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BOSTON -- “Together we can” was the fuzzy campaign slogan that swept Gov. Deval Patrick into the state’s corner office.
But Patrick has made it clear since taking office in January that the “we” he referred to does not include people who want faith-based principles included in public policy debate. He’s supported abortion, same-sex marriage, human embryonic stem-cell research, and opposed abstinence education.
Now, however, Catholic and Protestant lay organizations are re-grouping with an attitude of “together we can” to stand up to Beacon Hill’s moral freefall.
Both Catholic Citizenship and the Coalition for Marriage and Family are having a legislative lobbying day Oct. 23. It’s a how-to event, running from 10:30 a.m. to 3 p.m., in Statehouse Room B-2.
This event will focus on two issues: legalized casino gambling and a bill that would mandate public schools adopt a radical sex education program.
The day will begin with a short talk from pro-family legislators. Then, equipped with educational literature, people can visit their respective officials.
“There’s nothing more effective and personal than speaking face-to-face with your own legislator,” notes the coalition’s announcement.
Catholic Citizenship, the official lay political action group of the state’s four dioceses, is publicizing the event via its growing e-mail network.
In an online video message, the group’s president Ray Flynn, former U.S. Ambassador to the Vatican, urges: “Stand up and get involved. Talk to your representatives. Take back your towns!”
Executive Director Victor Pap said Catholic Citizenship is working with the Massachusetts Catholic Conference (MCC), the public policy arm of the state’s four Catholic bishops.
The bishops, among numerous others, oppose Patrick’s proposal for three resort-casinos in Massachusetts. He has yet to present the Legislature with a definite proposal, but the bishops urged lawmakers to reject any expanded gambling plan.
“By endorsing casino gambling, the Commonwealth will be creating a new population of addicted gamblers. The harm will reach far beyond individual gamblers by affecting their spouses, children, dependents, employers and the community in which they live,” their MCC statement said.
Similarly, Massachusetts Family Institute President Kris Mineau called the casino plan “a tragedy and a social injustice.” MFI is working with the coalition, a statewide network of grassroots chapters of concerned Christians.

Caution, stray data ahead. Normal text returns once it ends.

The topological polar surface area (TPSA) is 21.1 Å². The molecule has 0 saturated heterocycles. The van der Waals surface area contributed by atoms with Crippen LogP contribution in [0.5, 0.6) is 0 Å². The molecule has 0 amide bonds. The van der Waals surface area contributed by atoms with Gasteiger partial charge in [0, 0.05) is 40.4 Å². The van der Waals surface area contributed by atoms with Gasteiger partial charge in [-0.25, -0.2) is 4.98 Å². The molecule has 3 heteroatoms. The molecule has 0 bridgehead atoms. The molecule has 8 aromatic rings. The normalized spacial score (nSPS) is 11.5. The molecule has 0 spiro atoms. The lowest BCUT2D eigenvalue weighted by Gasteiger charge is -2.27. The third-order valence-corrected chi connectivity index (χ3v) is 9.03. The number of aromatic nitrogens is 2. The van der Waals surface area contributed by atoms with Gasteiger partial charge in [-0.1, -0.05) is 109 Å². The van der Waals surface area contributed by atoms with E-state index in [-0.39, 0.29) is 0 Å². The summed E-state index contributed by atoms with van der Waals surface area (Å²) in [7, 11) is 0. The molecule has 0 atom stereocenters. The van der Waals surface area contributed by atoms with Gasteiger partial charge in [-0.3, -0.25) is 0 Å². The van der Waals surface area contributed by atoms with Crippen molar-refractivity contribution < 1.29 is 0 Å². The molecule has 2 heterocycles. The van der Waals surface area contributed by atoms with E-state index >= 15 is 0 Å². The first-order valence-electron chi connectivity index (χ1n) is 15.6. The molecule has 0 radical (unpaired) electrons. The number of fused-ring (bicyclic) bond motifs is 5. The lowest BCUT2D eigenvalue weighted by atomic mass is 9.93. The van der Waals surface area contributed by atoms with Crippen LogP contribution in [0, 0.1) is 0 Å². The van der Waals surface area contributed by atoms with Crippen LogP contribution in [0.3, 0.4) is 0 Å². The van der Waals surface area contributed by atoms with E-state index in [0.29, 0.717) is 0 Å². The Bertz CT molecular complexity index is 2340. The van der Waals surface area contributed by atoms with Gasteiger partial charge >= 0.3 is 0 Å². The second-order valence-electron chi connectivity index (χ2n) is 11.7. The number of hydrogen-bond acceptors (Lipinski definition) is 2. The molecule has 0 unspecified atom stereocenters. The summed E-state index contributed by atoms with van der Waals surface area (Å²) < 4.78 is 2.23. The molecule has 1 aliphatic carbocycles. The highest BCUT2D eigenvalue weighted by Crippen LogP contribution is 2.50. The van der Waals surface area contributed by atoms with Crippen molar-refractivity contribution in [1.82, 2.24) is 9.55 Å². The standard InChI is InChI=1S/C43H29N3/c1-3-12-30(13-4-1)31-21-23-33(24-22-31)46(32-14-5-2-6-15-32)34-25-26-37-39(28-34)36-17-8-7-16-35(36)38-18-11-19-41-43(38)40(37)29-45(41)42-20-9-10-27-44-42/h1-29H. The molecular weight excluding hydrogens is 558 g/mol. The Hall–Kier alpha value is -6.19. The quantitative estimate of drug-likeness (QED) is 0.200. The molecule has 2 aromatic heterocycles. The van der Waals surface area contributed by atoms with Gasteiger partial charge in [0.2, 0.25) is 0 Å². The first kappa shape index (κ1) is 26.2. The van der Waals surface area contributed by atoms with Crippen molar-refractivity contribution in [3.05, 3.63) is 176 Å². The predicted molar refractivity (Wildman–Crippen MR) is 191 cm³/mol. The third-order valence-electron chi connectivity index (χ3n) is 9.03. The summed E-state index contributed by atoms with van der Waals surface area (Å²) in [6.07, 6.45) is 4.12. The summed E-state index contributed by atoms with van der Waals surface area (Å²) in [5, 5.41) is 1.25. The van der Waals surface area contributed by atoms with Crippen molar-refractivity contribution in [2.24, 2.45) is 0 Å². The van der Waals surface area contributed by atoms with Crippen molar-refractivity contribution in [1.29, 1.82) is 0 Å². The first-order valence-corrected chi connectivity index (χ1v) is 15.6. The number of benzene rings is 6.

The Coalition for Marriage and Family is an outgrowth of the former VoteOnMarriage.org ballot committee, which sponsored a constitutional marriage protection amendment. The Legislature defeated that measure in June after intense pressure from Democratic Party leaders and heavy lobbying from homosexual activists.
Despite the setback, coalition activists plan to educate voters on the consequences of issues like same-sex marriage, train people to be more politically active, recruit volunteers and elect good candidates to office, according to its Web site, www.coalitionformarrigeandfamily.org.
In addition to casino gambling, another front-burner issue for the lobbying day is garnering opposition to bills that would mandate a controversial sex-education curriculum in all state public schools.
House Bill 597 and Senate Bill 288 would require all communities to adopt the Massachusetts Comprehensive Health Curriculum Framework in grades K-12. This curriculum is already approved by the state Department of Education, but its use is optional.
If the bills pass, the curriculum would be made a graduation requirement. “This is part of Planned Parenthood’s five-year plan to indoctrinate children in public schools with their cultural message of ‘anything goes’ sex education, abortion, and homosexuality,” warns the coalition’s Web site.
As part of the framework’s curriculum, 4 to 11-year-olds are taught the “correct terminology for sexual orientation (such as heterosexual and gay and lesbian)” and how to “describe different types of families.” Students from 14-18 years old learn about “possible determinants of sexual orientation” and confidentiality laws concerning “reproductive health problems.”
Hundreds of parents testified against the plan in a 2006 legislative hearing. When the bills resurfaced this year, opponents reiterated their objections before the Joint Education Committee in May.
Among those testifying were MCC Executive Director Edward Saunders and Linda Thayer, an MCC education subcommittee member and veteran public school teacher.
Thayer’s comprehensive analysis, “What Parents Should Know About the Massachusetts Health Frameworks,” can be obtained at www.masscitizensforlife.org. “People need to realize that this curriculum contains some radical sex education under the umbrella of health education,” Thayer said in a Sept. 27 interview. “It’s very pro-contraceptive for kids as young as 11. I really encourage parents to look carefully at this.”
Saunders has objected that the curriculum lets the state usurp the role of parents in children’s moral development. Evelyn Reilly, MFI director of public policy, said the framework violates parental rights and freedom of religion.
Also testifying against the bills were Rep. Elizabeth Poirier, R-North Attleboro; Bea Martins, director of Catholic Citizenship for the Fall River Diocese; and Marie Sturgis, executive director of Massachusetts Citizens for Life.
Spokesmen for Catholic Citizenship, the Coalition for Marriage and Family and MCFL all say that more people of faith need to become politically active. Three other pending issues of concern are a proposed mandatory vaccine for schoolgirls against a sexually-transmitted virus; the governor’s plan to publicly fund human embryonic stem-cell research; and his refusal to approve a federal grant for abstinence education.